A prophet was someone who had a message of God for the people around them. These message often did contain future predictions but it wasn’t exclusively about the future. Prophets spoke the word of God the people needed to hear at that moment. We mustn’t think prophecy means only the distant future, far from us. No it also includes a particular word for our immediate situation.
Prophets also had an immediate encounter with the word from God. They often received their messages in a very clear and colourful way. Think of Isaiah and Ezekiel.
This should again set our expectations for what we should read in the book of Revelation.
First, it certainly does contain predictions about the end of the world and the return of Jesus. But it had a most relevant message to the original Christians who were enduring persecution for their faith.
We will discover that the message that spurred them on will also spur us on. Or at least it will if we respond to it in the right way. Because there is a condition attached to experiencing the blessing mentioned in verse 3. Blessed are those who hear it and take to heart what is written in it.
Second, we should expect the writer to have been given his message in a very clear and colourful way. That’s exactly what we do find.
Look, for example, at what we’re told in verse 9. Read verses 9-11. So far all he has done is hear something. But then in verse 12 onwards he gets to see something.
What did he see? Read verses 12-16.
This is a vision of the gloriously splendid risen Jesus Christ. Much of the descriptive phrases come from Daniel chapter 7. The one who is strong, wise, beautiful and who sees everything. He is standing in the midst of his churches.
Why is this such a necessary vision of Jesus to know about? This is the Jesus who rules his church. This is the Jesus who rules the world. This is the Jesus you can trust to rule. And this is the Jesus who spoke to John the writer in these visions.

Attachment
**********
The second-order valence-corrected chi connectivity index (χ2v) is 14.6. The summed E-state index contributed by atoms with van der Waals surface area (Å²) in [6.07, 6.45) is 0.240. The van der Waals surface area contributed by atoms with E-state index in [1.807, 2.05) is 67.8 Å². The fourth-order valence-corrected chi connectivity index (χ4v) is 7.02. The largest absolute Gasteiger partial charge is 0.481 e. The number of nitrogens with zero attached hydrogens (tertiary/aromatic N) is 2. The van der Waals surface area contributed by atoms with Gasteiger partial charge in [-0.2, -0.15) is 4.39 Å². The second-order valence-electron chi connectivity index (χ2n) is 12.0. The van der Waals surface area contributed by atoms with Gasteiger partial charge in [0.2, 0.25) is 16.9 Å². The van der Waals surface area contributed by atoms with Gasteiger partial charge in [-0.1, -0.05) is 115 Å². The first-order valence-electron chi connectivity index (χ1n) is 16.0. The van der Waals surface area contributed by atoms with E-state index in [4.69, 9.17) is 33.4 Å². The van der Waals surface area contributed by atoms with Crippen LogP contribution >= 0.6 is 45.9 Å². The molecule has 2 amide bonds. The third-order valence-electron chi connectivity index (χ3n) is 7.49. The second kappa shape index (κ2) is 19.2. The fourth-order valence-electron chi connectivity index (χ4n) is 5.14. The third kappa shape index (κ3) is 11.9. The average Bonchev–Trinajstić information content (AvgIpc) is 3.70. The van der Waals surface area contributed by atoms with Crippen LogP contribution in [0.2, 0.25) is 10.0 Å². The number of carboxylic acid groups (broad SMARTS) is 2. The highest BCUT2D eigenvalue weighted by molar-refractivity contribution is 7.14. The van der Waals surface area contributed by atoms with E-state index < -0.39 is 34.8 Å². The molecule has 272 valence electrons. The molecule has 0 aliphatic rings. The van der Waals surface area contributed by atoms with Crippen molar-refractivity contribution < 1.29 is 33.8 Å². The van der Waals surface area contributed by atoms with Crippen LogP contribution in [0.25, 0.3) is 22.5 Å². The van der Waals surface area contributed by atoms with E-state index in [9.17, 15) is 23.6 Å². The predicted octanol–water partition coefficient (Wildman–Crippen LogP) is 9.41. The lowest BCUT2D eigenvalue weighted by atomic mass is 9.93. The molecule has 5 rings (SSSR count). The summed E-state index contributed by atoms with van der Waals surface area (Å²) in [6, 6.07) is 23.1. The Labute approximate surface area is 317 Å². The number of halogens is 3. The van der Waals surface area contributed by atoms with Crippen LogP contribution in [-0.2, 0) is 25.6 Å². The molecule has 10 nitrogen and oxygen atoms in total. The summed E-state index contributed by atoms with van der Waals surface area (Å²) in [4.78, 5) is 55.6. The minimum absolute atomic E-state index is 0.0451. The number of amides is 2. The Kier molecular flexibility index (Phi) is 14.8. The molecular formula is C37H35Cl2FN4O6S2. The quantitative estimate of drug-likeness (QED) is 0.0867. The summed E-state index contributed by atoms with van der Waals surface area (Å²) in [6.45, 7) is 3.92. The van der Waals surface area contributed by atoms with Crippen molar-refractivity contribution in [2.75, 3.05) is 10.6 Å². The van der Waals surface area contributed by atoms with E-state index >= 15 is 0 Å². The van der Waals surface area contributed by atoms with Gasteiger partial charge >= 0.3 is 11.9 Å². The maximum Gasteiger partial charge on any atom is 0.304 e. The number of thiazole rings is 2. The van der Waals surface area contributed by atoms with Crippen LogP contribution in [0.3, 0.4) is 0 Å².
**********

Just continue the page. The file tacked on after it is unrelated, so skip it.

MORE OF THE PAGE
Thirdly, Revelation is a letter.
Our letters today have a standard format. Dear…Content. Yours…
First century letters had a different format. From…To…Greetings…Content…
We see this 1st century format in the opening verses of Revelation chapter 1, where we’re told it is from John, to the seven churches in the province of Asia, following by Christian greetings.
These seven churches were located in what is now modern day Turkey. Real churches in real situations. All 22 chapters were to be given to each.
Why these 7? There were more than seven churches in this area. 7 is also a very special number. It is the number of completeness.
7 have been chosen as representative of churches everywhere.
And so it will have much relevance to us today.
The big themes of NT letters are often hinted at towards the very start. Revelation is no expectation.
Let me show you six of them
First of all, we’re told in verse 5 that Jesus is the faithful witness. Even until death.
That’s what Christians are called to be.
Second, also in verse 5, we’re told that Jesus is thh firstborn from the dead.
More resurrections to follow.
Third, also in verse 5, we’re told that Jesus is the ruler of the kings of the earth.
Who is in charge of your career? Your children? Your calendar? Your country? Your continent? Jesus is your ultimate boss!
Fourth, at the end of verse 5 we’re told that Jesus is the one who has died for us.
The great victory has already happened. We need to work out the implications now. This past demonstration of love will be especially important when our current experience is filled with persecution.
Fifth, in verse 6, we're told that Jesus has made us to be a kingdom and priests to serve his God and Father.
We are under his rule.
We are to be involved in the priestly ministry of evangelism. Jesus has offered himself as the ultimate sacrifice for sin. We offer other people to God by offering the gospel to them. Other people then offer themselves as living sacrifices.
To do this we need to remain unpolluted in our beliefs and behaviour. Two problems in the churches mentioned in Revelation are pollution by the world and false teaching.
Sixthly, in verse 7, we’re told that Jesus is coming back.
This will not be good news for everyone!
There is much to look forward to in Revelation.
To get the most out of it we need to realise what kind of book it is.
Revelation is an apocalyptic book, a prophetic book and a letter.
When we understand this it will help us interpret it properly so that we can hear it’s message. Which I assure you will be comforting, challenging, contemporary and full of Christ.